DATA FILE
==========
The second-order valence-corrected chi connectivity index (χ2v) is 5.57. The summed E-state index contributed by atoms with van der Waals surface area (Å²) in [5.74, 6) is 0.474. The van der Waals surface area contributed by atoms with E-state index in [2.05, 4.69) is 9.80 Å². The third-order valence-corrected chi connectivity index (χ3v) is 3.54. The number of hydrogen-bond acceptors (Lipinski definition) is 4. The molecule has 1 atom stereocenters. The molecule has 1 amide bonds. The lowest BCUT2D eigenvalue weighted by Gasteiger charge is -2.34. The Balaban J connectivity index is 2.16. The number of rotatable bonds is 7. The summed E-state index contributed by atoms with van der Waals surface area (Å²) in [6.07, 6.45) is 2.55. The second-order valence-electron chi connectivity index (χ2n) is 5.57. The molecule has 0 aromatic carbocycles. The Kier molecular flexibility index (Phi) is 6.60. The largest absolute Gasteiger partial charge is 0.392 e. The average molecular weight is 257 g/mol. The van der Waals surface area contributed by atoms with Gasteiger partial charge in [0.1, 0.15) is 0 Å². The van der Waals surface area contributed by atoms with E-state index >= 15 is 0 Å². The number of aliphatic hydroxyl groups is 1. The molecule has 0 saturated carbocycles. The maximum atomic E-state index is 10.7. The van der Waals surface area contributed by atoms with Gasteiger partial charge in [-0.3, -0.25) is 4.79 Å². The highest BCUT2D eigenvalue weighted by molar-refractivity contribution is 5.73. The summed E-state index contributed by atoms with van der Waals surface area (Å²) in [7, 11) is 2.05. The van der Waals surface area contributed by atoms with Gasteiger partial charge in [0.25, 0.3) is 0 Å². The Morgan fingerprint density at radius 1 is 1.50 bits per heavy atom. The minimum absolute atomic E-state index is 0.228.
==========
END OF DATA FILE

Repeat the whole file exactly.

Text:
The second-order valence-corrected chi connectivity index (χ2v) is 5.57. The summed E-state index contributed by atoms with van der Waals surface area (Å²) in [5.74, 6) is 0.474. The van der Waals surface area contributed by atoms with E-state index in [2.05, 4.69) is 9.80 Å². The third-order valence-corrected chi connectivity index (χ3v) is 3.54. The number of hydrogen-bond acceptors (Lipinski definition) is 4. The molecule has 1 atom stereocenters. The molecule has 1 amide bonds. The lowest BCUT2D eigenvalue weighted by Gasteiger charge is -2.34. The Balaban J connectivity index is 2.16. The number of rotatable bonds is 7. The summed E-state index contributed by atoms with van der Waals surface area (Å²) in [6.07, 6.45) is 2.55. The second-order valence-electron chi connectivity index (χ2n) is 5.57. The molecule has 0 aromatic carbocycles. The Kier molecular flexibility index (Phi) is 6.60. The largest absolute Gasteiger partial charge is 0.392 e. The average molecular weight is 257 g/mol. The van der Waals surface area contributed by atoms with Gasteiger partial charge in [0.1, 0.15) is 0 Å². The van der Waals surface area contributed by atoms with E-state index >= 15 is 0 Å². The number of aliphatic hydroxyl groups is 1. The molecule has 0 saturated carbocycles. The maximum atomic E-state index is 10.7. The van der Waals surface area contributed by atoms with Gasteiger partial charge in [-0.3, -0.25) is 4.79 Å². The highest BCUT2D eigenvalue weighted by molar-refractivity contribution is 5.73. The summed E-state index contributed by atoms with van der Waals surface area (Å²) in [7, 11) is 2.05. The van der Waals surface area contributed by atoms with Gasteiger partial charge in [0.25, 0.3) is 0 Å². The Morgan fingerprint density at radius 1 is 1.50 bits per heavy atom. The minimum absolute atomic E-state index is 0.228.